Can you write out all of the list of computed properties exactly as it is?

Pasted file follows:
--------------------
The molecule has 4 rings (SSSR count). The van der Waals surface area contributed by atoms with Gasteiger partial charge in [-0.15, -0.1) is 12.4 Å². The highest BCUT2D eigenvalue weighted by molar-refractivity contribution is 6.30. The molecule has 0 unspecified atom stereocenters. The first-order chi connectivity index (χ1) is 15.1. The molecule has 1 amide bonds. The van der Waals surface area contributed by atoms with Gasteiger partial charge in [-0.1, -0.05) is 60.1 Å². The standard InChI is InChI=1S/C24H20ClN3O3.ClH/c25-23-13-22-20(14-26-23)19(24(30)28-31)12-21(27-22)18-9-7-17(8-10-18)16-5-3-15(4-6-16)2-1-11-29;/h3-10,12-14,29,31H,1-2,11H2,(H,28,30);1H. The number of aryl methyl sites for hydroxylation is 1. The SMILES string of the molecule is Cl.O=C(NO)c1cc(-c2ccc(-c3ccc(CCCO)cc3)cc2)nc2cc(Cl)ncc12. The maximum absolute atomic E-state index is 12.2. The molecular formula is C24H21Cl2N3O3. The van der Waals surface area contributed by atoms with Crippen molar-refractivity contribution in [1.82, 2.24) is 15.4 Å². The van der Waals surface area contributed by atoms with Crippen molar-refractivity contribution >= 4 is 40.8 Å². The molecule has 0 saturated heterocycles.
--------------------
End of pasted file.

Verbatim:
The molecule has 4 rings (SSSR count). The van der Waals surface area contributed by atoms with Gasteiger partial charge in [-0.15, -0.1) is 12.4 Å². The highest BCUT2D eigenvalue weighted by molar-refractivity contribution is 6.30. The molecule has 0 unspecified atom stereocenters. The first-order chi connectivity index (χ1) is 15.1. The molecule has 1 amide bonds. The van der Waals surface area contributed by atoms with Gasteiger partial charge in [-0.1, -0.05) is 60.1 Å². The standard InChI is InChI=1S/C24H20ClN3O3.ClH/c25-23-13-22-20(14-26-23)19(24(30)28-31)12-21(27-22)18-9-7-17(8-10-18)16-5-3-15(4-6-16)2-1-11-29;/h3-10,12-14,29,31H,1-2,11H2,(H,28,30);1H. The number of aryl methyl sites for hydroxylation is 1. The SMILES string of the molecule is Cl.O=C(NO)c1cc(-c2ccc(-c3ccc(CCCO)cc3)cc2)nc2cc(Cl)ncc12. The maximum absolute atomic E-state index is 12.2. The molecular formula is C24H21Cl2N3O3. The van der Waals surface area contributed by atoms with Crippen molar-refractivity contribution in [1.82, 2.24) is 15.4 Å². The van der Waals surface area contributed by atoms with Crippen molar-refractivity contribution >= 4 is 40.8 Å². The molecule has 0 saturated heterocycles.